Love from A to Z by S.K. Ali is an #OwnVoices Islamic young adult contemporary romance novel about two Muslim teens that end up meeting by happenstance on their journey to Doha, Qatar right after experiencing some frustrating events in their personal lives. For Zayneb, it’s suspension after an Islamophobic teacher retaliates against her in class. For Adam, it’s a medical diagnosis that is heartbreakingly close to home. Through their blossoming bond, they find the comfort and the strength they need to confront their tribulations. With this book, S.K. Ali has once again shown me just how much of a phenomenal author she is and that she shall forever be one of my favourite writers.
What really surprised me about Love from A to Z was how much I needed this book in my life. Not only is the story fiercely feminist and warmheartedly romantic, it is also brilliantly genuine and unflinchingly honest in its portrayal of the black and blue punches of life’s many obstacles, particularly when we are feeling lost and trying to find our way out of muddy waters. That coupled with the excellent Muslim representation, both with regard to multigenerational and converted Muslims, beautiful female friendships, compassionate family values, and the breathtaking scenery of Doha—Love from A to Z has easily become the best book that I have read so far in 2020.
I picked this book up shortly after a medical revelation and some heart-wrenching news about my health. While I was searching for a fluffy-feel good experience, what I received was a dose of reality and catharsis in a way that I was desperately reaching out for without realising it.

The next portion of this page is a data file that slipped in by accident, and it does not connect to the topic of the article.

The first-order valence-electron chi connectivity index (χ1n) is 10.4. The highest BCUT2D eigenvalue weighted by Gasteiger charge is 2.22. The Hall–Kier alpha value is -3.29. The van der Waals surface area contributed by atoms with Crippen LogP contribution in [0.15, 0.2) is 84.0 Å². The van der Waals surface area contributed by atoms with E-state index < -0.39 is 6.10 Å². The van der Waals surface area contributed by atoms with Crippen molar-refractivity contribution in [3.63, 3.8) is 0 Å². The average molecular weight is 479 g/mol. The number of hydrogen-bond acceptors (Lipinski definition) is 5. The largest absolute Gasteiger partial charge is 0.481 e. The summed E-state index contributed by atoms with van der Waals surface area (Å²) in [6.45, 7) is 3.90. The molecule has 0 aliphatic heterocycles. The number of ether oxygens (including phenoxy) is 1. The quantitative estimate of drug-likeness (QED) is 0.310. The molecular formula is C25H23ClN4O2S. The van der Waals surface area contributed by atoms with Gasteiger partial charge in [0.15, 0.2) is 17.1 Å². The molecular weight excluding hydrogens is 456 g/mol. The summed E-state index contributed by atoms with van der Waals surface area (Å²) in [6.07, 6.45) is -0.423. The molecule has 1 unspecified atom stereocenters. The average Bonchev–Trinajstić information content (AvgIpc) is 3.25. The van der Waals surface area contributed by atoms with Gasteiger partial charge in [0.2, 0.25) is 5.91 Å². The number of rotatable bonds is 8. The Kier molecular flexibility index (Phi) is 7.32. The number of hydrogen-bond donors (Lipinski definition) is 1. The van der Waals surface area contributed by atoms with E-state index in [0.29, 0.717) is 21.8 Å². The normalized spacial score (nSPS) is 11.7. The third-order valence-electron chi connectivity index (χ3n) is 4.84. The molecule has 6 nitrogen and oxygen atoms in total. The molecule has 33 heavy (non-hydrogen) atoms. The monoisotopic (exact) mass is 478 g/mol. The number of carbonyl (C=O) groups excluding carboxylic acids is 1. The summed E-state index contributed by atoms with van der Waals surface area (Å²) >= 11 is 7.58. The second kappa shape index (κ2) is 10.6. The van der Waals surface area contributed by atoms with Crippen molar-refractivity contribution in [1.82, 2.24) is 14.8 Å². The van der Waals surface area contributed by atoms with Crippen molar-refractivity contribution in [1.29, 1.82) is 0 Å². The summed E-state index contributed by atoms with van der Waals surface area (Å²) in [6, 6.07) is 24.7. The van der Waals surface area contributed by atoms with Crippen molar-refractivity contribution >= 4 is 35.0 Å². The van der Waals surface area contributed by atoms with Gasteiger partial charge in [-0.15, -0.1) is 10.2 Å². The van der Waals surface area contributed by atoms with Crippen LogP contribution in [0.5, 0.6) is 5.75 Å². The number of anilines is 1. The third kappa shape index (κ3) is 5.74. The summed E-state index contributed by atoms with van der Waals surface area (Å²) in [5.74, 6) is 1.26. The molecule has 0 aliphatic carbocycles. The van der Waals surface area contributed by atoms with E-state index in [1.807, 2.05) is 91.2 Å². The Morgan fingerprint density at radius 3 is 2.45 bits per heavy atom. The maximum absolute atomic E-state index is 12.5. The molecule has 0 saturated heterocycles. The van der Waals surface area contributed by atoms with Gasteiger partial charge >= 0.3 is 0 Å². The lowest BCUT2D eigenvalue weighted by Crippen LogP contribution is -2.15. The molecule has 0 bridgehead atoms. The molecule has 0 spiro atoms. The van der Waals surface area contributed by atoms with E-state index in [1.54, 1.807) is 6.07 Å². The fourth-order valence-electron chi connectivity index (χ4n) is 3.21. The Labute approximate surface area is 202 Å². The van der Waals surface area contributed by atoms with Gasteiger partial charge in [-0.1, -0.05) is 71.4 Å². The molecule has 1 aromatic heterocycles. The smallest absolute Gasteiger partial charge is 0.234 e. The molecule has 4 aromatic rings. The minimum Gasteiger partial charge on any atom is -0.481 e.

With Zayneb, it was learning to sort through difficult circumstances, particularly ones where hate and prejudice are concerned, without losing one’s sense of self and moral values. The character flies out to Doha shortly after getting suspended, where she spends her time doing some much-needed soul searching as well as trying to figure out how to resolve the issues between her and her Islamophobic teacher without losing her integrity. The things that help her the most is glorious wisdom from a relative, a blossoming intimacy between a handsome young man, and new friendships in unlikely places. They help open her mind to the world outside of her bubble back home, which in turn help her to look at the situation in ways that hadn’t occurred to her before.